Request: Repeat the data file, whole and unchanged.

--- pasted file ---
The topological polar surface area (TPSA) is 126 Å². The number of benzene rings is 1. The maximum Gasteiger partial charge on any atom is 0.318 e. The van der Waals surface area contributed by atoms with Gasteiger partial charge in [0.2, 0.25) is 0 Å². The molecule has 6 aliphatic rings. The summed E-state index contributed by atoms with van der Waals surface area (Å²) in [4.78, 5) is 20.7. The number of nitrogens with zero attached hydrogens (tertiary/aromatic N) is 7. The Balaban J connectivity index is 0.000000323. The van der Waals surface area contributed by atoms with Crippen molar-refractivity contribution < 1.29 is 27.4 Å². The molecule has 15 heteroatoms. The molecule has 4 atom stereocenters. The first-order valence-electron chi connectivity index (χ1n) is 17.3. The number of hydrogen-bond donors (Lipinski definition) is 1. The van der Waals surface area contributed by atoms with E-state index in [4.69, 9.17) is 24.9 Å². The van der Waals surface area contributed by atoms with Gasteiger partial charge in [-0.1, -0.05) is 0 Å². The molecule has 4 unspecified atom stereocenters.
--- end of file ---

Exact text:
The topological polar surface area (TPSA) is 126 Å². The number of benzene rings is 1. The maximum Gasteiger partial charge on any atom is 0.318 e. The van der Waals surface area contributed by atoms with Gasteiger partial charge in [0.2, 0.25) is 0 Å². The molecule has 6 aliphatic rings. The summed E-state index contributed by atoms with van der Waals surface area (Å²) in [4.78, 5) is 20.7. The number of nitrogens with zero attached hydrogens (tertiary/aromatic N) is 7. The Balaban J connectivity index is 0.000000323. The van der Waals surface area contributed by atoms with Crippen molar-refractivity contribution < 1.29 is 27.4 Å². The molecule has 15 heteroatoms. The molecule has 4 atom stereocenters. The first-order valence-electron chi connectivity index (χ1n) is 17.3. The number of hydrogen-bond donors (Lipinski definition) is 1. The van der Waals surface area contributed by atoms with E-state index in [4.69, 9.17) is 24.9 Å². The van der Waals surface area contributed by atoms with Gasteiger partial charge in [-0.1, -0.05) is 0 Å². The molecule has 4 unspecified atom stereocenters.